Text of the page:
The Official Facebook page of the House of Representatives Committee on Science, Space, and Technology - Democratic Staff.
Today the Committee has jurisdiction over much of the non-defense Federal research and development (R&D) portfolio. The Committee has exclusive jurisdiction over the National Aeronautics and Space Administration (NASA), National Science Foundation (NSF), National Institute of Standards and Technology (NIST), and the White House Office of Science and Technology Policy (OSTP). The Committee also has authority over R&D activities at the Department of Energy (DOE), Environmental Protection Agency (EPA), Department of Transportation (DOT), Federal Aviation Administration (FAA), National Oceanic and Atmospheric Administration (NOAA), National Weather Service (NWS), and the Department of Homeland Security (DHS).
The Soviet Union launched the first satellite, Sputnik 1, into orbit on October 4, 1957, initiating the "Space Race." When the 85th Congress reconvened in 1958, one of its first tasks was the creation of a Select Committee on Astronautics and Space Exploration. This Select Committee wrote the Space Act, which established the National Aeronautics and Space Administration (NASA) and the permanent House Committee on Science and Astronautics, the forerunner of the present Committee on Science and Technology.
The Science and Astronautics Committee was the first standing committee created in the House in 11 years and the first committee since 1892 to be established for an entirely new area of jurisdiction. The Committee’s initial jurisdiction included exploration and control of outer space, astronautical research and development, scientific research and development, science scholarships and legislation relating to scientific agencies. The scientific agencies under the Committee initially included the National Bureau of Standards (now the National Institute of Standards and Technology), NASA, the National Aeronautics and Space Council and the National Science Foundation.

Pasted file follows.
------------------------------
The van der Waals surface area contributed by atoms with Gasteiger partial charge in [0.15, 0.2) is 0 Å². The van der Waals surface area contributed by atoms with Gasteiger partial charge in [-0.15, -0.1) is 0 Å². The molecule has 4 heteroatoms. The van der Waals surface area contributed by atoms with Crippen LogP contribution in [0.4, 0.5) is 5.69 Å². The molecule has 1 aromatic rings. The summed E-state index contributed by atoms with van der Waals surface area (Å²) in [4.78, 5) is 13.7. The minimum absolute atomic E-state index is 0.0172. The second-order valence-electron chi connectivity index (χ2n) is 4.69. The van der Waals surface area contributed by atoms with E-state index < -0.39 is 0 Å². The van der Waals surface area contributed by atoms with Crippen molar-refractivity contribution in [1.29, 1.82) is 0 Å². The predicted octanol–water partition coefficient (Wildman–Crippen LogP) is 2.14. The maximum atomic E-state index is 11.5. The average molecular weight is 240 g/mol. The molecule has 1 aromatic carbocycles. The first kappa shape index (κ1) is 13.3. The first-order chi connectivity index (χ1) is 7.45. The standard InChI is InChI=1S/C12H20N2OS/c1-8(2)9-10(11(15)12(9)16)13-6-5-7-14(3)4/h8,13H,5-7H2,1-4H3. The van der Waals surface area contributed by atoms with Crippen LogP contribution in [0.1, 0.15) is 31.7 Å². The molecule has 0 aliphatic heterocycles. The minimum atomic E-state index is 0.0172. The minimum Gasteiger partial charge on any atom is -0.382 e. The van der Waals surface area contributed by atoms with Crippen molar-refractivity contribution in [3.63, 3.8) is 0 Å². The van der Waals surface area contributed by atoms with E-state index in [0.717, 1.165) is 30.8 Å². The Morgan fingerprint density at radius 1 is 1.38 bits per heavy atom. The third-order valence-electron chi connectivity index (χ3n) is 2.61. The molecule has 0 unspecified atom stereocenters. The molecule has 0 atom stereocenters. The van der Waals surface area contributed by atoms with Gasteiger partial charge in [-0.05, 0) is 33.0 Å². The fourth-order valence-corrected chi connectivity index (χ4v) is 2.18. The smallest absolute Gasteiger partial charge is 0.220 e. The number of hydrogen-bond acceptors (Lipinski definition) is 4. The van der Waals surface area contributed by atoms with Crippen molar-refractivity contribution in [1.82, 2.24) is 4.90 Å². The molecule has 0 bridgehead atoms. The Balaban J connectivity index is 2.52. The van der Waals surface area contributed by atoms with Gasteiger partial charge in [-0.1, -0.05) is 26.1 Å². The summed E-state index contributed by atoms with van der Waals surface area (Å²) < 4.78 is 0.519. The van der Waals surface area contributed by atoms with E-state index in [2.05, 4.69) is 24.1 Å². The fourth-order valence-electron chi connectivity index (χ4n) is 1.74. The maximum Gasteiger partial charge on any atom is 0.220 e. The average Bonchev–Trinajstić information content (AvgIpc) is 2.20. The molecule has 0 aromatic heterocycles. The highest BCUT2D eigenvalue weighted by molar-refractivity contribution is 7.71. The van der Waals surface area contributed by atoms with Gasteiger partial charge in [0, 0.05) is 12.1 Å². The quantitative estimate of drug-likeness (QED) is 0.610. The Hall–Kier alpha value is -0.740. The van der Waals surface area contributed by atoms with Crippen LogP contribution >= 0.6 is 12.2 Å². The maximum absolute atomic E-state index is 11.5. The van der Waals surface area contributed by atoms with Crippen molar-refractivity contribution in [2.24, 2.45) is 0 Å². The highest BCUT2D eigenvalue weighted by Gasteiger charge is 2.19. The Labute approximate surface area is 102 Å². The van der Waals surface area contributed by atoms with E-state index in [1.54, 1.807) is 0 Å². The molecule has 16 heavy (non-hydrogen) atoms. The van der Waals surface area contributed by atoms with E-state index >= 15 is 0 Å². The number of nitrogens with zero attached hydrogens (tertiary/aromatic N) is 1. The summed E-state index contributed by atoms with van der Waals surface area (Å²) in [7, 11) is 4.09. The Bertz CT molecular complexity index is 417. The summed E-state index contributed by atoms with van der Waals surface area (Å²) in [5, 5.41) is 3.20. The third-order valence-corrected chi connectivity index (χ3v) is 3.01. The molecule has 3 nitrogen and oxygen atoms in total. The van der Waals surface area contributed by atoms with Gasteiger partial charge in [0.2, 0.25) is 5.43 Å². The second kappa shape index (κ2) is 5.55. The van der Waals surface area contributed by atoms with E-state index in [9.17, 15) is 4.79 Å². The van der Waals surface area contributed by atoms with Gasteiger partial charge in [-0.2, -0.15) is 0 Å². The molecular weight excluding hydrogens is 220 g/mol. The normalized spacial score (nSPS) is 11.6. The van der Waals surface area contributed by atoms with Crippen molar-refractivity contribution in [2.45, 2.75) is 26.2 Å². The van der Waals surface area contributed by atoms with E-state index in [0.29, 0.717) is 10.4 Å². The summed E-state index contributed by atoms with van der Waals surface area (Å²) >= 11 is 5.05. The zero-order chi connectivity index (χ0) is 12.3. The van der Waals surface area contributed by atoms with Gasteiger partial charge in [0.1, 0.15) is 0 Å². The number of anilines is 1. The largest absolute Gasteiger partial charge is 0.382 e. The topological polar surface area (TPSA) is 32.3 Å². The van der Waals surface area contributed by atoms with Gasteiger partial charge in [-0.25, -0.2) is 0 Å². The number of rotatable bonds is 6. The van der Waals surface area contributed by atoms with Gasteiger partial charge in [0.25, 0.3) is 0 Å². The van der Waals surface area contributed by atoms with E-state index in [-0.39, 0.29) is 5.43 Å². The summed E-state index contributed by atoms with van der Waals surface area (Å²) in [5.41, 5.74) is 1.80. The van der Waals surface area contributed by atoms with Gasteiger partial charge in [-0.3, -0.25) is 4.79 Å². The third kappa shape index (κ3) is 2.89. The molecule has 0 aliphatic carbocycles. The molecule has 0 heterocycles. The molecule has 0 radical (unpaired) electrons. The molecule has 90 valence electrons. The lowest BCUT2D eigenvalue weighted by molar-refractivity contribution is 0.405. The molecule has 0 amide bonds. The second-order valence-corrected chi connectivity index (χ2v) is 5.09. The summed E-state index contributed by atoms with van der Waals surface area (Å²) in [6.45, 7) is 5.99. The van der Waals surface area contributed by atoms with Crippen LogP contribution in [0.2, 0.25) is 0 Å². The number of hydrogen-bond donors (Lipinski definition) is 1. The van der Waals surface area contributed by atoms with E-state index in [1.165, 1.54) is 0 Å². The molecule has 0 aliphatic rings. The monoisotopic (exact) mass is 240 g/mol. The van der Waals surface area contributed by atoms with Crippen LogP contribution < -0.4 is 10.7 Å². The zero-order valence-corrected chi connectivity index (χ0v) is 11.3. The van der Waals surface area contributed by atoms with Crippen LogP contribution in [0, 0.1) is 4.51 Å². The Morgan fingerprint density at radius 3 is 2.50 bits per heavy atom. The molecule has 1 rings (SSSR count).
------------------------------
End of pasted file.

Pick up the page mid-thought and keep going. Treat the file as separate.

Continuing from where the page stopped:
In 1974, the Committee’s name was changed to the "Committee on Science and Technology."At that time, the Committee’s jurisdiction was expanded to include legislation related to energy, the environment, the atmosphere, civil aviation research and development and the National Weather Service. The Committee on Science and Technology was also given a "special oversight" function providing for exclusive responsibility among all Congressional Standing Committees to review and study, on a continuing basis, all laws, programs and government activities involving Federal non-military research and development.
Civilian nuclear research and development was added to the Committee’s jurisdiction in 1977 when the Joint Committee on Atomic Energy was abolished. The name was again changed at the outset of the 100th Cong